Charlie Hebdo publisher Stephane "Charb" Charbonnier told reporters that the series of cartoons he ran Wednesday aren't meant to mock Muhammed, but the fury around the Innocence of Muslims movie.
"It happens that the news this week is Mohammed and this lousy film, so we are drawing cartoons about this subject," he said. "It's more turning in derision this grotesque film than to make fun of Mohammed."
Images of the cartoons inside the issue weren't available online, but Reuters described them as naked caricatures of Muhammed. "One, entitled 'Mohammad: a star is born', depicted a bearded figure crouching over to display his buttocks and genitals."
The Muslim community has already condemned the photos. Essam Erian, acting head of Egypt's Muslim Brotherhood's Freedom and Justice Party, compared the cartoons to the controversy over the leaked nude photos of Kate Middleton.
"If the case of Kate (the duchess) is a matter of privacy, then the cartoons are an insult to a whole people. The beliefs of others must be respected," he told Reuters.
As a precaution, the French government has upped security at some embassies in Arab and Muslim countries. On Friday, it will close embassies and schools in 20 nations. Riot police were also sent to protect the magazine's offices in Paris Wednesday morning.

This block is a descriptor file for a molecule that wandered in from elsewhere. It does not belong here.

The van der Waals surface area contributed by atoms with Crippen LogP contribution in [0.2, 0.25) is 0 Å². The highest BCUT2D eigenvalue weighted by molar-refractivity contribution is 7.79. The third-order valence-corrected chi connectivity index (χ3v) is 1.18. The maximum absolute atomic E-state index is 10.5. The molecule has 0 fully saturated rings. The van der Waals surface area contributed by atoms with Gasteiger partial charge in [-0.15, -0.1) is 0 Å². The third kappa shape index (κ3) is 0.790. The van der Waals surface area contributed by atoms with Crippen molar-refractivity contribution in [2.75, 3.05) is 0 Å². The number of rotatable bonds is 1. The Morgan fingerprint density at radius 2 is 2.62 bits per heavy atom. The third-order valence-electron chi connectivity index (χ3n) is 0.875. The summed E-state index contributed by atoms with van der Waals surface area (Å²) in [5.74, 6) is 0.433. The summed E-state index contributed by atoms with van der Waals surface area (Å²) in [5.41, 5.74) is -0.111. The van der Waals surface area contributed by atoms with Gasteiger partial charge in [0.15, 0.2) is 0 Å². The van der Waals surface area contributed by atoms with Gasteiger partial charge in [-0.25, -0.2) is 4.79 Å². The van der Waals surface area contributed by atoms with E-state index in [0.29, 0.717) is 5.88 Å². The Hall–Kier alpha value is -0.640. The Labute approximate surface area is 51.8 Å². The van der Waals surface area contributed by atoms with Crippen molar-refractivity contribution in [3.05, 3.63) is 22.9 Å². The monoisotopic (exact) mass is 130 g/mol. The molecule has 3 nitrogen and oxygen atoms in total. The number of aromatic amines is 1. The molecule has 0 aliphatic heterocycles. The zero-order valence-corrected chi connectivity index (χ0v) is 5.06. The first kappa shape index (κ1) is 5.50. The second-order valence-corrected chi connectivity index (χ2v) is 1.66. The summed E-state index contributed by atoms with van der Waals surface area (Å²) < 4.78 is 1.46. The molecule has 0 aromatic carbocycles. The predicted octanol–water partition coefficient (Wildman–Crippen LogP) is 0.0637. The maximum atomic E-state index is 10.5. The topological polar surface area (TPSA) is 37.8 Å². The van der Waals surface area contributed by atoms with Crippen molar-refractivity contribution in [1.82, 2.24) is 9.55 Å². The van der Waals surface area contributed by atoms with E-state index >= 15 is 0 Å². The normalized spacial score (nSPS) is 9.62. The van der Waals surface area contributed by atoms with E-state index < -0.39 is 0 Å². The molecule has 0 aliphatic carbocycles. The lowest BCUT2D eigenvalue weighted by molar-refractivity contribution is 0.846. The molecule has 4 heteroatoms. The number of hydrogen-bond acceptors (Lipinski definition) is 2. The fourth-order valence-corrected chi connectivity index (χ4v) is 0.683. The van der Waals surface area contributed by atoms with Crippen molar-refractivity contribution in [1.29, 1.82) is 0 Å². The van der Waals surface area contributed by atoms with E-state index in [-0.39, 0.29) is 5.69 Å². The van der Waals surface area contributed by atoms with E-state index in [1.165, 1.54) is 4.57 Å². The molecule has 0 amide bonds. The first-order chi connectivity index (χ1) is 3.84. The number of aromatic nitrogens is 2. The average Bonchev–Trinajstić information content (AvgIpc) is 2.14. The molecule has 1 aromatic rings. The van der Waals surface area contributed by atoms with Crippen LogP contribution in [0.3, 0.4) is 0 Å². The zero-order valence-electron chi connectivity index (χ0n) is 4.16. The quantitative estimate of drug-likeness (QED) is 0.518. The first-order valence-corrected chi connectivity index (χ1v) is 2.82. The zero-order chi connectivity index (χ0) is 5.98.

This isn't the first time Charlie Hebdo has played on Muslim sensitivities. In November 2011, its offices were bombed and its website hacked after releasing a "special edition" guest-edited by Muhammad.
Charlie Hebdo cartoonist Luz told a CNN affiliate that the 2011 incident inspired the staff to put the offensive cartoons inside the issue this time — not on the cover.
"We learned our lesson," he said.
Other European magazines have pulled similar satirical stunts. In 2005, the Danish magazine Jyllands-Posten published a cartoon that spurred riots across the Middle East. More than 100 people died.